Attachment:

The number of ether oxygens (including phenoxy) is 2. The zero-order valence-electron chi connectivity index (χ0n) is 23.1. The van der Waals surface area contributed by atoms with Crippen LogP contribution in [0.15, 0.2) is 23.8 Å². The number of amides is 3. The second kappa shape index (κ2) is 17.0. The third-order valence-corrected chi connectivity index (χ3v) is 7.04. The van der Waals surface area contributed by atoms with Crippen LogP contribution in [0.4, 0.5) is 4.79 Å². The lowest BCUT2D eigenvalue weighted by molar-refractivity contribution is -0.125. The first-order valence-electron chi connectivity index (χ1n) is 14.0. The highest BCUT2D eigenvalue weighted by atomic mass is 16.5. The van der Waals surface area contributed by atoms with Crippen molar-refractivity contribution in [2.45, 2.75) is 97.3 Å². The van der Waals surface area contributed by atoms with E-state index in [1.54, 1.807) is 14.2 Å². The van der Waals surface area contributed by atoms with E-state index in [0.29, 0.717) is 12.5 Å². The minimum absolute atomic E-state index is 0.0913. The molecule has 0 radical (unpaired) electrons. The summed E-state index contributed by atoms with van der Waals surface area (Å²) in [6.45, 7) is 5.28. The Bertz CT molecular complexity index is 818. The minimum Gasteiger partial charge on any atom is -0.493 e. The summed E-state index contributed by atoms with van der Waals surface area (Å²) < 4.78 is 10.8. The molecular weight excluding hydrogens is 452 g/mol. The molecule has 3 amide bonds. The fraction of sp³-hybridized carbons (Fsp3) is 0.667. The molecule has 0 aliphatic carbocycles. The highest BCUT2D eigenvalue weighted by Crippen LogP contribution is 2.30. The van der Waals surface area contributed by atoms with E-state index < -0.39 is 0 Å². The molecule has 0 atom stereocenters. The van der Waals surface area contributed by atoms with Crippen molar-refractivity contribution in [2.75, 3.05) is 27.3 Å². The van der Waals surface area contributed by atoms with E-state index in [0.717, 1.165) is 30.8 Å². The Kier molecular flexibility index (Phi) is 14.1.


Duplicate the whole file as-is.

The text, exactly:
The number of ether oxygens (including phenoxy) is 2. The zero-order valence-electron chi connectivity index (χ0n) is 23.1. The van der Waals surface area contributed by atoms with Crippen LogP contribution in [0.15, 0.2) is 23.8 Å². The number of amides is 3. The second kappa shape index (κ2) is 17.0. The third-order valence-corrected chi connectivity index (χ3v) is 7.04. The van der Waals surface area contributed by atoms with Crippen LogP contribution in [0.4, 0.5) is 4.79 Å². The lowest BCUT2D eigenvalue weighted by molar-refractivity contribution is -0.125. The first-order valence-electron chi connectivity index (χ1n) is 14.0. The highest BCUT2D eigenvalue weighted by atomic mass is 16.5. The van der Waals surface area contributed by atoms with Crippen molar-refractivity contribution in [2.45, 2.75) is 97.3 Å². The van der Waals surface area contributed by atoms with E-state index in [1.54, 1.807) is 14.2 Å². The van der Waals surface area contributed by atoms with E-state index in [0.29, 0.717) is 12.5 Å². The minimum absolute atomic E-state index is 0.0913. The molecule has 0 radical (unpaired) electrons. The summed E-state index contributed by atoms with van der Waals surface area (Å²) in [6.45, 7) is 5.28. The Bertz CT molecular complexity index is 818. The minimum Gasteiger partial charge on any atom is -0.493 e. The summed E-state index contributed by atoms with van der Waals surface area (Å²) < 4.78 is 10.8. The molecular weight excluding hydrogens is 452 g/mol. The molecule has 3 amide bonds. The fraction of sp³-hybridized carbons (Fsp3) is 0.667. The molecule has 0 aliphatic carbocycles. The highest BCUT2D eigenvalue weighted by Crippen LogP contribution is 2.30. The van der Waals surface area contributed by atoms with E-state index < -0.39 is 0 Å². The molecule has 0 atom stereocenters. The van der Waals surface area contributed by atoms with Crippen molar-refractivity contribution in [2.75, 3.05) is 27.3 Å². The van der Waals surface area contributed by atoms with E-state index in [0.717, 1.165) is 30.8 Å². The Kier molecular flexibility index (Phi) is 14.1.